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Author:
• Saturday, March 03rd, 2007

Suzanna Arundhati Roy was born on the 24th November 1961, the daughter of a Christian woman from Kerala and a Bengali Hindu tea planter. Her parents divorced when she was a child. She hardly knew her father, she only saw him a couple of times in her whole life.

“I grew up in very similar circumstances to the children in the book. My mother was divorced. I lived on the edge of the community in a very vulnerable fashion. Then when I was 16 I left home and lived on my own… in a squatter’s colony in Delhi.” She made some money by selling empty beer bottles. Later on she joined the Delhi School of Architecture.

Arundhathi Roy spent her childhood in Aymenem, province of Kerala, she said: “a lot of the atmosphere of The God of Small Things is based on my experiences of what it was like to grow up in Kerala. Most interestingly, it was the only place in the world where religions coincide, there’s Christianity, Hinduism, Marxism and Islam and they all live together and rub each other down. When I grew up it was the Marxism that was very strong, it was like revolution is coming next week. I was aware of the different cultures when I was growing up, and I am still aware of them now… To me, I couldn’t think of a better location for a book about human beings. I think the kind of landscape that you grew up in, it lives in you. I don’t think it’s true of people who have grown up in cities so much, you may love building but I don’t think you can love it in the way that you love a tree or a river or the colour of the earth, it’s a different kind of love.”

“The God of Small Things is a very sad book and somehow the sadness is what stays with me. It took five years to write and I keep finding myself making an effort to be happy. A lot of people ask is it autobiographical? It’s a very difficult question to answer because I think all fiction does spring from your experience, but it’s also the melding of the imagination and your experience. It is the emotional texture of the book and the feelings which are real. Even though I think of myself as a writer, I can’t write unless it comes from within.”

Arundhati Roy’s first novel “The God of Small Things”, was published on April 4th 1997 in Delhi and won the Booker prize in London on October 14th 1997. The rights to her book were sold in 21 countries and was translated to 18 languages. Two weeks later, nearly 400,000 copies had been sold all over the world. It has since topped the best-seller lists everywhere. In October 1997 Arundhati Roy became the first non-expatriate Indian author and the first Indian woman to win the Booker prize.

After “The God of Small Things” was published, Arundhati Roy dedicated her time and effort to other non-fiction subjects. She wrote books like “The Cost of Living” in 1999, “The Algebra of Injustice” in 2002, “Power Politics” in 2002, “War Talk” in 2003, “An Ordinary Person’s Guide To Empire” in 2004, “Public Power In The Age of Empire” in 2004, and “The Check Book” and “The Cruise Missile” in 2004.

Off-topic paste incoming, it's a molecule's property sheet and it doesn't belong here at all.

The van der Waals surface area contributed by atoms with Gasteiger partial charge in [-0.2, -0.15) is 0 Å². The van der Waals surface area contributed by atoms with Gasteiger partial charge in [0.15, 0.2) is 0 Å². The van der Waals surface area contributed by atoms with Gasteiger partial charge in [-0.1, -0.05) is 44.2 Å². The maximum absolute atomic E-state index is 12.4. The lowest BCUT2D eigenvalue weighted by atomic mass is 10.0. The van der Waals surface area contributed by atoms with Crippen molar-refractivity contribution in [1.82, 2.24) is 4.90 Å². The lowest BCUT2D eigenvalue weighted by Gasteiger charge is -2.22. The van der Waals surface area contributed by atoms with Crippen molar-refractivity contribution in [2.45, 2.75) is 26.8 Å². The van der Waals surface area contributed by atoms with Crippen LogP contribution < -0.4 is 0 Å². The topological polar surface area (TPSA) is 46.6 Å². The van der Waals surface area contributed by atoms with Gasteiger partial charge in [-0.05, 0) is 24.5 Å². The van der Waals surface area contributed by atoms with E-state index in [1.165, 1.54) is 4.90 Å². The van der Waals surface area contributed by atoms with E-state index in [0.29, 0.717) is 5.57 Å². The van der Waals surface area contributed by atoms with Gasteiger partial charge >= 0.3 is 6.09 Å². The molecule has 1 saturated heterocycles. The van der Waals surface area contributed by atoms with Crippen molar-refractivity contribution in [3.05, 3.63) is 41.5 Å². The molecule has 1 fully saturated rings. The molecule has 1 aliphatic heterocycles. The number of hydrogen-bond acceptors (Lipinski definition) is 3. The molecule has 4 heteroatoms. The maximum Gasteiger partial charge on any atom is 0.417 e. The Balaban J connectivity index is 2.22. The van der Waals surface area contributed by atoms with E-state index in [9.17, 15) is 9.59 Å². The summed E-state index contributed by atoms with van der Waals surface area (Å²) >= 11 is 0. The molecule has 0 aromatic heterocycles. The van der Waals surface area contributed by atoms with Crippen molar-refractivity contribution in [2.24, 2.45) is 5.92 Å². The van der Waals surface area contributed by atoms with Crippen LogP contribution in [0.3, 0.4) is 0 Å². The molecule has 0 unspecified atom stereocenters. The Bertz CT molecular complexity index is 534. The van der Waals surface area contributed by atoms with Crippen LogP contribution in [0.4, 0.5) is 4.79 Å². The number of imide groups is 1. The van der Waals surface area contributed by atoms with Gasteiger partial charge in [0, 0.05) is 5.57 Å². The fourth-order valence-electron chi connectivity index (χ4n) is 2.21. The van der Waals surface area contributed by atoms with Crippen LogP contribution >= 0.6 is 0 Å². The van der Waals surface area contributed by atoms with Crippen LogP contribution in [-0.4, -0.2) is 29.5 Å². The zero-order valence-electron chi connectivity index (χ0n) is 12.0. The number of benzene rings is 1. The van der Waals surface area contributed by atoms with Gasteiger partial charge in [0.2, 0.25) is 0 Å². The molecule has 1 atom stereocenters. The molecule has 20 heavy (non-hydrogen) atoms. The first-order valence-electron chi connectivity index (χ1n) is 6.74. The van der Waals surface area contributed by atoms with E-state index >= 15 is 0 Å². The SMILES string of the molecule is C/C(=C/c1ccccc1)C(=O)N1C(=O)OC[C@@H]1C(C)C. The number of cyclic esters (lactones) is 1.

She also wrote essays, articles and has given several speeches. “Insult and Injury in Afghanistan” in 2001, “War is Peace” in 2001, “Stop Bombing Afghanistan” and “Instant Democracy” in 2003.

In 2002 she was awarded the Lannan Foundation’s cultural Freedom Award “for her ongoing work in the struggle for freedom, justice and cultural diversity.” And in 2004 she won the Sydney Peace Prize “for her work in social campaigns and her advocacy of non-violence”.

She was presented with the Sahitya Akademi award in 2006 for her collection of essays on contemporary issues in her book “The Algebra of Infinite Justice”, but she declined to accept it.

The God of Small Things is set in Aymenem, a province of Kerala, in southern India, in 1969. It is a story of the decline and fall of an Indian family.

After the death of Sophie Mol and the scandal of Ammu and Velutha, the whole family is shattered beyond retrieve.

The story is narrated by seven year old Rahel who moves crabwise, backwards and forwards. In fact it’s a constant shuttle between the twins Rahel and Estha’s past. They learn that things can change in a day and that life can take sometimes an ugly twist. “A few dozen hours can affect the outcome of a whole lifetime” Estha predicted. It took only Chacko’s ex English wife, Margaret Kochamma and his daughter, Sophie Mol, to arrive on a Christmas visit to Aymenem for the tragedy to unfold. Estha will go through a terrible experience with “the Orangedrink Lemondrink Man” that no child should ever experience. It’s also during this visit that Ammu will discover her love to the untouchable Velutha, and that Sophie Mol will drown in the river and die.

The book begins from the end, the whole story is a flash back. The novel tackles important issues like family, race and class. Through the narrator we are confronted with a very conservative society, no one is allowed to break the rules or cross the frontier of long established things.

The novel portrays very varied characters, some endearing and some less so. The description of the landscape is detailed which helps the reader to be transported to Aymenem.

Arundhati Roy’s style of writing is original and unique. She plays with words, repeats sentences, creates her own vocabulary “a viable, dieable age”. “Little Man. He lived in a caravan. Dum dum”.

“For me, the way words and paragraphs fall on the page matters as well ?the graphic design of the language. That was why the words and thoughts of Estha and Rahel were so playful on the page…Words were broken apart, and then sometimes fused together. “Later” became. “Lay. Ter”. “An owl” become “A Nowl”. “Sour metal smell” became “sourmetalsmell”.

“Repetition I love, and used because it made me feel safe. Repeated words and phrases have a rocking feeling, like a lullaby. They help take away the shock of the plot.”

“The God of Small Things” is not just about small things, it’s about how the smallest things connect to the biggest things – that’s the important thing. And that’s what writing will always be about for me…”